In reference to
The undesirable change of charge state can be prevented in multi-level threshold voltage type memories as well as binary-level threshold voltage memories by using appropriate biasing conditions. The application of appropriate biasing conditions may have the effect of causing breakdown mechanism(s) such as band-to-band tunneling at the drain side of the source select transistor to be reduced to such an extent that it does not result in a change of the desired charge storage state of the transistor next to the source select transistor to a different charge state; in some cases, such mechanism(s) may be suppressed completely.
In one embodiment, source select transistor breakdown at the drain area is prevented by reducing the voltage applied to the transistor (target transistor) in a string next to the source select transistor to a value lower than that normally used for boosting the channel voltage in a self boosting scheme to reduce or prevent program disturb. In one implementation of such embodiment, the voltage applied to the target transistor may be in the range of one to three volts. In another implementation, the boosting voltage coupled to some of the transistors other than the target transistor to prevent program disturb may be higher that that coupled to the target transistor by at least 50%.
The above-described breakdown can also occur at the drain area of the transistor in a string next to the drain select transistor, such as transistor area 51 of drain select transistor 40 in
The above described source select transistor drain area breakdown and drain select transistor source area breakdown may occur during the writing or programming of any of the transistors in a string of charge storage transistors. Therefore, to reduce the program disturb, the above scheme may be applied during the sequential programming or writing of two or more transistors in the string, or indeed during the sequential programming or writing of all of the transistors in the string except during the programming of the transistor immediately adjacent to the source or drain select transistor.
In the same vein, the above-described scheme may be applied, if desired, in conjunction with other self boosting schemes, such as with any one or more of the self boosting and the pre-charging schemes described herein and with pre-charging schemes other than the one described herein.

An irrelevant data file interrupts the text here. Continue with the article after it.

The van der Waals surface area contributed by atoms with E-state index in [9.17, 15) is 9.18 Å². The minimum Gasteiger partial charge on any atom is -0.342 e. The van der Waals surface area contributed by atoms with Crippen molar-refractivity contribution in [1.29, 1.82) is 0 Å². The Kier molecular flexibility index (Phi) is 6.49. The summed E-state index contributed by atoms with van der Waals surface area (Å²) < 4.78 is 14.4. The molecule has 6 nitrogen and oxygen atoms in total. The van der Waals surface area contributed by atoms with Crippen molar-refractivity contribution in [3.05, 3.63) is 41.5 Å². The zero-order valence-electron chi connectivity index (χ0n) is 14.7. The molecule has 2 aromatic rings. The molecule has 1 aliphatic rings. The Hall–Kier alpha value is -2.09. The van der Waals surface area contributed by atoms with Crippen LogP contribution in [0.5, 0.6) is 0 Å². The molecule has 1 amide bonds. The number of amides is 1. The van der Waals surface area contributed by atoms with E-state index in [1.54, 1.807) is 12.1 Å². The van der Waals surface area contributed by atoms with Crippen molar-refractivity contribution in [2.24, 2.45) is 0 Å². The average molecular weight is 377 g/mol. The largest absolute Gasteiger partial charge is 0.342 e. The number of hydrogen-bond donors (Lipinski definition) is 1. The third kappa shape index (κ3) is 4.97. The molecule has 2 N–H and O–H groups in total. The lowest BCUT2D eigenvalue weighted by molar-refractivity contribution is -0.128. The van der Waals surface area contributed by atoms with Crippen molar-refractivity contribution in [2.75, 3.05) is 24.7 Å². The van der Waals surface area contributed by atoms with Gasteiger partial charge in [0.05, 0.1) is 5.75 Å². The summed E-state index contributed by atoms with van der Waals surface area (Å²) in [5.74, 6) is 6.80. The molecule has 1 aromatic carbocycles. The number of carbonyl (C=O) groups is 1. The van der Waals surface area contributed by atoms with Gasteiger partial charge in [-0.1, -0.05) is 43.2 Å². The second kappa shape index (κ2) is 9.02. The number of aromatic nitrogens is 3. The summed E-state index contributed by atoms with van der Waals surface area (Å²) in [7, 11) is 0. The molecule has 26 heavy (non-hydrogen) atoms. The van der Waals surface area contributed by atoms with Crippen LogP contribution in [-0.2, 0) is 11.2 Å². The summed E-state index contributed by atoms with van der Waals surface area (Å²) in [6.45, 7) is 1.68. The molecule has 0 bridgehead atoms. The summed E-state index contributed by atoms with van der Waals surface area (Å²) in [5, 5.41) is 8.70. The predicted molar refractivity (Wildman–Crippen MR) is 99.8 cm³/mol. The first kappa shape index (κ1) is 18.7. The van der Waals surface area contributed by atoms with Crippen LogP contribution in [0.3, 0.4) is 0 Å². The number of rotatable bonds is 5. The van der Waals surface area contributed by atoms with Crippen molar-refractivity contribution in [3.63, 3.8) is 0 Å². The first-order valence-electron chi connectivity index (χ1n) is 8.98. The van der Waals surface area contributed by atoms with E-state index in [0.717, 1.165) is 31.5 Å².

When the memory cell dimensions of future generation devices become smaller, the channel length of the memory cells in an EASB scheme may become too short to be able to isolate electrically the two separately boosted channel areas on the drain and source sides of each of the transistors coupled to the selected word line. As a result, the boosted channel voltage may be lowered resulting in program disturb. Applicant proposes to improve the isolation between the two boosted areas by biasing two or more word lines or control gates, preferably ones adjacent to one another, on the source side of and next to the transistors coupled to the selected word line to increase effectively the channel length of the isolation memory cells or transistors to thereby reduce leakage between the two boosted areas. Preferably, the biasing conditions are such that band-to-band tunneling is also reduced along with leakage reduction at the same time.
In the above-described improved EASB scheme, since the isolation occurs only on the source side of the transistors coupled to the selected word line, there may be no need at least in some embodiments to similarly reduce the boosting voltage coupled to the cells or transistors on the drain side of such transistors, so that the voltage level(s) coupled to the two or more word lines or control gates are lower than that/those coupled to the cells or transistors on the drain side of such transistors. As noted above, the above-described improved EASB scheme is particularly useful for memory arrays with cell dimensions that are small, such as with cell dimensions below 130 or 100 nanometers.
When the memory cell dimensions of future generation devices become smaller, the channel length of the memory cells in a LSB scheme may also become too short to be able to isolate electrically the channel areas of unselected transistors coupled to the selected word line and the boosted channel areas on the drain and source sides of such transistors. As a result, the boosted channel voltage may be lowered resulting in program disturb. Applicant proposes to reduce the leakage caused by the short channel length of the memory cells by biasing two or more word lines or control gates, preferably ones adjacent to one another, both on the source side and on the drain side of and next to the transistors coupled to the selected word line to increase effectively the channel length of the isolation memory cells or transistors. In other words, voltage level(s) are coupled to two sets of transistors to isolate electrically the channel area of at least one unselected transistor coupled to the selected word line from the neighboring channel areas in the same string as the unselected transistor, where each set includes at least two transistors, and where the two sets are located on opposite sides of the unselected transistor coupled to the selected word line. Preferably, the voltage level(s) is/are such that a transistor with one of the possible charged states with a lower voltage threshold (e.g. one with a negative threshold voltage, such as that of an unprogrammed transistor) in a selected string coupled to at least one of the voltage level(s) will be turned on but a transistor with one of the possible charged states at a higher voltage threshold (e.g. one with a positive threshold voltage, such as that of a programmed transistor) in a selected string coupled to the at least one of the voltage level(s) will be turned off. Preferably, the voltage levels are such that both the leakage due to the short channel length of the memory cells and band-to-band tunneling induced breakdown are reduced at the same time.